26 December 2013

Number Matching Craft

I decided a few years ago we weren't going to be an Elf on the Shelf family each year the holidays rolled around. But with Nerd having turned 2 in October, I wanted to try to start some kind of fun holiday tradition (sans badly-behaved elf), so I gave the advent calendar a try. I looked up all kinds of activity ideas--baking cookies, making crafts, donating old clothes and toys--for each day of the month leading up to Christmas Eve. Then I cut and pasted pretty number print outs to card stock and hung them neatly for Nerd to pull off each day. I was psyched. 

The month started out strong. Nerd reminded me it was "time to pick a number" whenever I brought her home from the sitter. She also tried pulling down 3 or 4 at a time or skipped the search for the correct number and would pull one at random. It made for fun teachable moments, including Nerd learning what patience is all about.

 But between my hours at work, being a mommy, and then falling ill with a stomach virus (which was almost immediately followed by the flu), most of the advent actictivities were ignored. I didn't have it in me to carry my own child up the stairs, much less set up a painting activity for Day #10 when I'm hugging the toilet and fearing an ER visit.


When I was finally out of at-home quarantine and allowed to touch my kid without having to wear rubber gloves and a surgical mask, I began to wing it with the activities. Candlelit bubble bath in the master bath. Go out to dinner as a family. Call Nana on FaceTime.

There was one activity, though, that we both ended up liking. It was so stinking easy, and it tested Nerd's number recognition, making it a craft that was educational. Here's what I used:
•one sheet of green construction paper
•one black Sharpie marker
•10 or more brightly-colored circle stickers

Then in my very best 6-year-old-level freehand, I drew an outline of a Christmas tree. I numbered 10 of the stickers 1-10, followed by writing the same numbers all over the tree, but out of order.

I told Nerd to match the numbered stickers to the same number on the tree. We did go in order, and even though I helped, she really did most of the work. She even read the numbers out loud to me and told me, "These go together!" And most of her matches were correct! The stickers on the "tree" looked like decorative ball ornaments, and Nerd kept adding blank circles to the tree once she completed the task.

I could see this educational craft done a number of ways. You could change the numbers to letters, shapes, animals, or sight words, depending on the age of your child. You also wouldn't have to make the background a Christmas tree. It could be just a blank sheet of paper, or all you parents with actual art skills (the ones I lack) could go wild and make a detailed scene at the aquarium or in the woods.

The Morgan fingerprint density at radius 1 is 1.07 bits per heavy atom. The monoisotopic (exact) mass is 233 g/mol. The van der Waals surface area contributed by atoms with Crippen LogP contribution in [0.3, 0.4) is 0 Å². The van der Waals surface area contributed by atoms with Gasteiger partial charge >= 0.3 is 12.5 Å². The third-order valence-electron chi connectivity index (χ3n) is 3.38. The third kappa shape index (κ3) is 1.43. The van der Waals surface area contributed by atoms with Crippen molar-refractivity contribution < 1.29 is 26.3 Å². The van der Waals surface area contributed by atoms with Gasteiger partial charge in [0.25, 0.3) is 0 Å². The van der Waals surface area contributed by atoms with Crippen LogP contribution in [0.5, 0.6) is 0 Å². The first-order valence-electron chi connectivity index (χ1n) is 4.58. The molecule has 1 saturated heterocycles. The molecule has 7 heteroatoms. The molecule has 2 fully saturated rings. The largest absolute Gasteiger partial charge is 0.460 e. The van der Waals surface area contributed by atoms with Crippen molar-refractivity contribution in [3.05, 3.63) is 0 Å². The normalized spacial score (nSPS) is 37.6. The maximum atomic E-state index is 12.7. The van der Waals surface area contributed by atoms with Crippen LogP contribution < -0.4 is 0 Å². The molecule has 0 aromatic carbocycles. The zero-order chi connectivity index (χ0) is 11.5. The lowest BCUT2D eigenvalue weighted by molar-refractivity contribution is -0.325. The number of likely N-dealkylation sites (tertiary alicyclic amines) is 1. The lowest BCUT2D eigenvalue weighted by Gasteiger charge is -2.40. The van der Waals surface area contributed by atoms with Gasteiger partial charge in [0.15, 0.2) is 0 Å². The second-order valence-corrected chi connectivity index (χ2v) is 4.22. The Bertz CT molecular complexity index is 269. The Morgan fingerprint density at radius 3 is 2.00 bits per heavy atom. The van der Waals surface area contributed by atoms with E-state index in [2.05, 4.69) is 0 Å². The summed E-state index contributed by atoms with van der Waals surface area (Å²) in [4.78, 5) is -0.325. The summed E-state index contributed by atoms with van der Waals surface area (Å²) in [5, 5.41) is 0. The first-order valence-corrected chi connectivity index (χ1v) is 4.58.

As for next year, I might cop out and get Nerd a store-bought advent calendar with punch-out doors and tiny chocolates. The daily activities can be pared down to the weekends and days Mommy isn't ralphing hot wings.

06 December 2013

Kids and Their Epic Lack of Age Awarness

Most of you know I went back to my career in education this fall after 15 months of being a stay-at-home mom. Minus all the bureaucratic and political bullhonk surrounding the profession, I really love teaching. The level of excitement I reach when kids learn something because of me borders on unhealthy, but I live for those "lightbulb moments". Obviously, it wasn't too difficult to make the decision to go back to the classroom.

And, of course, you work with kids, and they are going to say some pretty darn hilarious things.

A few weeks ago, a student (let's call him "JC") asked an innocent question that had me busting a gut.

Our schedule for rotating classes was a little unusual, so our class segments were cut short. We took the opportunity to create flash cards for vocabulary words in animal classification. The end of class was approaching, and several students were already quizzing each other with their cards.

As I walked around to check in on their progress, one boy studied my face and asked, "So you're like 20?"

Yes, this is the question that had me falling apart with laughter. Not just 9 years ago when I started my career, a student had taken me for 50...and I was fresh out of college at a mere 22. Obviously, kids in elementary school have an epic lack of age awareness.

After I regained my composure, I told JC that 20-year-olds aren't legally old enough to teach in the state.

JC wanted to try again, "25?"

"Nope. Keep going."



"There's no way you're in your 30's! You're way too fun to be older than that." (OK, maybe he was sucking up a little bit.)

"Well, I hate to disappoint you, but this fun teacher is definitely in her 30's," I answered seriously. But I couldn't help myself when I jokingly said, "But now you are my favorite student. You think I look younger than I really am."

Not wanting to be beat out by JC, the girl sitting next to him piped up, "Yeah, well, I thought you were 18!"

It's cute when they suck up. Sometimes.

So what I have learned from such conversations with kiddos is that I'm aging backwards. This means by the time I hit 40, I should pass for the neighborhood babysitter, and by 50, I'll be ready for juice boxes and light-up velcro sneakers. Who needs wrinkle cream when you've got students who will unknowingly flatter you with their misconceptions in aging?


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